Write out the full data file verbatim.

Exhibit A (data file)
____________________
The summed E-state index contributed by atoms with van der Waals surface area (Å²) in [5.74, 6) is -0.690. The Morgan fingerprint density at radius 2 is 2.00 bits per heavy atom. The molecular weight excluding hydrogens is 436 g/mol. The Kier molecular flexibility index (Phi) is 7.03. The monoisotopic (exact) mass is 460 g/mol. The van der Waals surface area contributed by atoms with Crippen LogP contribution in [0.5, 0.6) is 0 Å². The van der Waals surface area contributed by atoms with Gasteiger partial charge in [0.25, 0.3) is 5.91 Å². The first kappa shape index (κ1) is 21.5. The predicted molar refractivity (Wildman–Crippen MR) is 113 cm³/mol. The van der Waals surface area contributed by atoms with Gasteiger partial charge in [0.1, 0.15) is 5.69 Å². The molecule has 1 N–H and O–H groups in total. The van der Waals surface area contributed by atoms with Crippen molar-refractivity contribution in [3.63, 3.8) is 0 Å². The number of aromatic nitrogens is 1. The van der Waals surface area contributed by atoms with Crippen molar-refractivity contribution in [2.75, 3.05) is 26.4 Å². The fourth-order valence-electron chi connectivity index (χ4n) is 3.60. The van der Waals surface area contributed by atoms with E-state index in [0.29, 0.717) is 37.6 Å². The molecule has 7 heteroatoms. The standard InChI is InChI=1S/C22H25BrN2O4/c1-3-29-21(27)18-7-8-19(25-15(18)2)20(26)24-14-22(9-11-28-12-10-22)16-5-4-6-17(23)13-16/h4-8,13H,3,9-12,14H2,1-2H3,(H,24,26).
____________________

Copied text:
The summed E-state index contributed by atoms with van der Waals surface area (Å²) in [5.74, 6) is -0.690. The Morgan fingerprint density at radius 2 is 2.00 bits per heavy atom. The molecular weight excluding hydrogens is 436 g/mol. The Kier molecular flexibility index (Phi) is 7.03. The monoisotopic (exact) mass is 460 g/mol. The van der Waals surface area contributed by atoms with Crippen LogP contribution in [0.5, 0.6) is 0 Å². The van der Waals surface area contributed by atoms with Gasteiger partial charge in [0.25, 0.3) is 5.91 Å². The first kappa shape index (κ1) is 21.5. The predicted molar refractivity (Wildman–Crippen MR) is 113 cm³/mol. The van der Waals surface area contributed by atoms with Gasteiger partial charge in [0.1, 0.15) is 5.69 Å². The molecule has 1 N–H and O–H groups in total. The van der Waals surface area contributed by atoms with Crippen molar-refractivity contribution in [3.63, 3.8) is 0 Å². The number of aromatic nitrogens is 1. The van der Waals surface area contributed by atoms with Crippen molar-refractivity contribution in [2.75, 3.05) is 26.4 Å². The fourth-order valence-electron chi connectivity index (χ4n) is 3.60. The van der Waals surface area contributed by atoms with E-state index in [0.29, 0.717) is 37.6 Å². The molecule has 7 heteroatoms. The standard InChI is InChI=1S/C22H25BrN2O4/c1-3-29-21(27)18-7-8-19(25-15(18)2)20(26)24-14-22(9-11-28-12-10-22)16-5-4-6-17(23)13-16/h4-8,13H,3,9-12,14H2,1-2H3,(H,24,26).